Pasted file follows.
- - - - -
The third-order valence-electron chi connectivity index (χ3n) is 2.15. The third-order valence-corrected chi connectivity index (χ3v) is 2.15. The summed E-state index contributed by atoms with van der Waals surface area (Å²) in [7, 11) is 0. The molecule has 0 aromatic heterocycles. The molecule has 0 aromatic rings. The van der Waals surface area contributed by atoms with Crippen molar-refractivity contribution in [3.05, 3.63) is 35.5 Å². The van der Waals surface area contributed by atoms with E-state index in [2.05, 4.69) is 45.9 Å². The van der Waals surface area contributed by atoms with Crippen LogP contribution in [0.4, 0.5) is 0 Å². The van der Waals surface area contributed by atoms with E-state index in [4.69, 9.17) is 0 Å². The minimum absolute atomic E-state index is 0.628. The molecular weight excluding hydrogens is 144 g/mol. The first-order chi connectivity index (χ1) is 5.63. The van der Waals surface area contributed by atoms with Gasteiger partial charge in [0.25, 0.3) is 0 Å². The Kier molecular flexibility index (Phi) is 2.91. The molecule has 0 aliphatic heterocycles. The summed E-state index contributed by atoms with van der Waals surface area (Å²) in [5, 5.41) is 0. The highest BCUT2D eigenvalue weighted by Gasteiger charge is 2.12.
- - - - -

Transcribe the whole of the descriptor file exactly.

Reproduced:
The third-order valence-electron chi connectivity index (χ3n) is 2.15. The third-order valence-corrected chi connectivity index (χ3v) is 2.15. The summed E-state index contributed by atoms with van der Waals surface area (Å²) in [7, 11) is 0. The molecule has 0 aromatic heterocycles. The molecule has 0 aromatic rings. The van der Waals surface area contributed by atoms with Crippen molar-refractivity contribution in [3.05, 3.63) is 35.5 Å². The van der Waals surface area contributed by atoms with E-state index in [2.05, 4.69) is 45.9 Å². The van der Waals surface area contributed by atoms with Crippen LogP contribution in [0.4, 0.5) is 0 Å². The van der Waals surface area contributed by atoms with E-state index in [4.69, 9.17) is 0 Å². The minimum absolute atomic E-state index is 0.628. The molecular weight excluding hydrogens is 144 g/mol. The first-order chi connectivity index (χ1) is 5.63. The van der Waals surface area contributed by atoms with Gasteiger partial charge in [0.25, 0.3) is 0 Å². The Kier molecular flexibility index (Phi) is 2.91. The molecule has 0 aliphatic heterocycles. The summed E-state index contributed by atoms with van der Waals surface area (Å²) in [5, 5.41) is 0. The highest BCUT2D eigenvalue weighted by Gasteiger charge is 2.12.